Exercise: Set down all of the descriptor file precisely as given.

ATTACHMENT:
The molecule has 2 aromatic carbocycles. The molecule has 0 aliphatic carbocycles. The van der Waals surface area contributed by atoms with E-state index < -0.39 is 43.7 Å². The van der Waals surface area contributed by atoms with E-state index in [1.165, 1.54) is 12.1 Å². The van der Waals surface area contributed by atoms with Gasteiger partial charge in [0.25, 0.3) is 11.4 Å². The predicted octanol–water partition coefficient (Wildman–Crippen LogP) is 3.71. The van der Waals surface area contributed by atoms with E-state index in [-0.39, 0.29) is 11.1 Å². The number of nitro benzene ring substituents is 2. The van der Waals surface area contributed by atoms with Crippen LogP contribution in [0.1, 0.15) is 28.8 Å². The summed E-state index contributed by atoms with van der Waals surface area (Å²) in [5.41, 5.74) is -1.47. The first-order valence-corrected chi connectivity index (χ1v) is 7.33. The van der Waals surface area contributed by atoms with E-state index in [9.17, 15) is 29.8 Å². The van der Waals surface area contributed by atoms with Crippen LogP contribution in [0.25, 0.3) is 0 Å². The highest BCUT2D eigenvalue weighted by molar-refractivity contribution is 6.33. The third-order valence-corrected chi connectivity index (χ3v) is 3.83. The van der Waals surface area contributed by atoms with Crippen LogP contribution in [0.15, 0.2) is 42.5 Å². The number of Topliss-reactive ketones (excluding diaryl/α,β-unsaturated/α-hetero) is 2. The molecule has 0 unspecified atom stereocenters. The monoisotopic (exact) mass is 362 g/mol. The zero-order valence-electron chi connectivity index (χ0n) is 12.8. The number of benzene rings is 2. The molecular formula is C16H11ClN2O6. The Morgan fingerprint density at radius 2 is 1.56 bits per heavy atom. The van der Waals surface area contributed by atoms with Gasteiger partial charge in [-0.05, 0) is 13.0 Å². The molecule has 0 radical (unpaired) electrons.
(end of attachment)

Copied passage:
The molecule has 2 aromatic carbocycles. The molecule has 0 aliphatic carbocycles. The van der Waals surface area contributed by atoms with E-state index < -0.39 is 43.7 Å². The van der Waals surface area contributed by atoms with E-state index in [1.165, 1.54) is 12.1 Å². The van der Waals surface area contributed by atoms with Gasteiger partial charge in [0.25, 0.3) is 11.4 Å². The predicted octanol–water partition coefficient (Wildman–Crippen LogP) is 3.71. The van der Waals surface area contributed by atoms with E-state index in [-0.39, 0.29) is 11.1 Å². The number of nitro benzene ring substituents is 2. The van der Waals surface area contributed by atoms with Crippen LogP contribution in [0.1, 0.15) is 28.8 Å². The summed E-state index contributed by atoms with van der Waals surface area (Å²) in [5.41, 5.74) is -1.47. The first-order valence-corrected chi connectivity index (χ1v) is 7.33. The van der Waals surface area contributed by atoms with E-state index in [9.17, 15) is 29.8 Å². The van der Waals surface area contributed by atoms with Crippen LogP contribution in [0.25, 0.3) is 0 Å². The highest BCUT2D eigenvalue weighted by molar-refractivity contribution is 6.33. The third-order valence-corrected chi connectivity index (χ3v) is 3.83. The van der Waals surface area contributed by atoms with Crippen LogP contribution in [0.15, 0.2) is 42.5 Å². The number of Topliss-reactive ketones (excluding diaryl/α,β-unsaturated/α-hetero) is 2. The molecule has 0 unspecified atom stereocenters. The monoisotopic (exact) mass is 362 g/mol. The zero-order valence-electron chi connectivity index (χ0n) is 12.8. The number of benzene rings is 2. The molecular formula is C16H11ClN2O6. The Morgan fingerprint density at radius 2 is 1.56 bits per heavy atom. The van der Waals surface area contributed by atoms with Gasteiger partial charge in [-0.05, 0) is 13.0 Å². The molecule has 0 radical (unpaired) electrons.